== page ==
Friday, May 28, 2010

Textbooks for TESOL & Culture Class - ideas?

Re-opening comments for the first time in a couple of years for this question...

I'm teaching an "Intro to Teaching ESL" course later this summer as part of a sequence of classes. The first class will cover a lot of the "practical" aspects -- teaching the 4 skills, methods, materials, strategies, etc. -- and my portion will mostly cover "cultural" aspects of TESOL.

Question: what textbook should I use? The hope is something broad, not too theoretical, and cheap.

Ideas so far (with Canadian price):

Language and Culture by Claire Kramsch ($23) - short, many short collected readings, but not TESOL-or-teaching-focused per se

Teaching Culture: Perspectives in Practice by Patrick Moran ($40) - tons of exercises, examples, etc, but written by a foreign lg teacher (French) and focused on teaching culture rather than "cultural issues" in teaching

Culture in Second Language Teaching and Learning by Eli Hinkel ($22) - I like this one, and I think even though it was written in 1999 it gets at a lot of issues (and has stuff by a lot of different authors)...leaning toward it.

Any advice would be greatly appreciated!

Tuesday, May 25, 2010

From the new issue of World Englishes

Always a fascinating journal, but these articles particularly caught my eye. Hope to read soon:

Chinese perceptions of Inner Circle varieties of English

from World Englishes

Research from populations around the world on attitudes to varieties of English is essential in order to have a better understanding of how the complexities of globalization play a role in the form of English as a world language. To that end, university students in China were asked to name countries around the world where they believe English is spoken and indicate what kind of impression they have of those varieties without the presentation of voice stimuli. This type of data elicitation enables the participants themselves to provide the researcher with evaluative categories and avoids problems associated with using voice stimuli. The results indicate that the effect of the cultural hegemony of US English as a variety is complex, and that, contrary to assumptions, US English is unlikely to be a model for a 'standard' variety of world English in the traditional sense.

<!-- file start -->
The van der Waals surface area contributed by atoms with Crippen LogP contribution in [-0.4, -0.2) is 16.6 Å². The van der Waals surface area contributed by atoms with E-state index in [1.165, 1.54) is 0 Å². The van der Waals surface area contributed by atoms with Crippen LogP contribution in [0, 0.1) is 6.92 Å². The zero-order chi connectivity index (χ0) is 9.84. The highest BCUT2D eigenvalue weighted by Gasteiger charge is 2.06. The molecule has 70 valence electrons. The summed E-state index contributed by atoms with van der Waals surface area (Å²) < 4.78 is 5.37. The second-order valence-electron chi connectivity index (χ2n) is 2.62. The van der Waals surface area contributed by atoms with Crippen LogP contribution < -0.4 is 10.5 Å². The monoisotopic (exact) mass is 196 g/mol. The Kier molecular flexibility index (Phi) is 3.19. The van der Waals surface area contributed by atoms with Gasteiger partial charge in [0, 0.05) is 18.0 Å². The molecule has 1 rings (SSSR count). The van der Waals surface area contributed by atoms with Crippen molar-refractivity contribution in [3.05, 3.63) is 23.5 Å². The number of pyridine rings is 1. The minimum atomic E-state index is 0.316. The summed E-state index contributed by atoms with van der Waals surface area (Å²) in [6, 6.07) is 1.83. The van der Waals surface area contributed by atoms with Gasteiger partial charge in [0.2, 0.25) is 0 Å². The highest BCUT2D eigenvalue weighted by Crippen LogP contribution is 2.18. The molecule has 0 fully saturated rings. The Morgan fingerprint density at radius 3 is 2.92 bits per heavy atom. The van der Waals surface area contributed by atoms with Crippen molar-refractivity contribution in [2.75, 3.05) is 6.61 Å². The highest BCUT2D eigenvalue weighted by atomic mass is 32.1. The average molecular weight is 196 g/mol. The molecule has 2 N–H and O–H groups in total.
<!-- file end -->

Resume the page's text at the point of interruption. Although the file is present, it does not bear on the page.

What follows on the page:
Linguistically privileged and cursed? American university students and the global hegemony of English

This paper analyzes written discourse generated in response to an open-ended questionnaire administered to 136 students at two different universities in the southwestern United States and to 15 non-American students at a large Danish university. The questionnaire aimed to inspire reflection about the impact of the global rise of English on American mother-tongue speakers of English as well as on those who do not have English as a mother tongue, especially with respect to the question of mono vs. multilingual practice. Most American and non-American respondents represented the learning of a foreign language as something American mother-tongue speakers should do but as something which is not necessary. There was widespread, though not unanimous, agreement that English is necessary for non-mother-tongue speakers. Responses are also grouped, discussed, and analyzed in terms of the instrumental, multicultural, or mix of multicultural and instrumental logic used. The author is especially concerned with the intersections between the global hegemony of English and the learning of foreign languages. The study and analysis conducted here offer insight into these intersections. Given that so much is at stake in terms of the relationship between the global expansion of English and foreign language learning, the author concludes that further research into this relationship is needed.

Thursday, May 13, 2010

Ying Ge Li Shi

Is this racist? I got distracted by YouTube videos of people of Asian heritage showing "how to speak with a Chinese accent" (aka making fun?) a while back and Sarah told me to stop because she thought it was racist.

You can see that the person who made this video is using one of those books which purports to teach "English" by giving Chinese characters that are vague equivalents of English sounds. See if you can tell what she's saying. And whether you think it's mean.

Sunday, May 09, 2010

Books for me to check out

keep this in mind for teaching this summer -

Writing across the curriculum in secondary classrooms : teaching from a diverse perspective

  • Author: Harriet Arzu Scarborough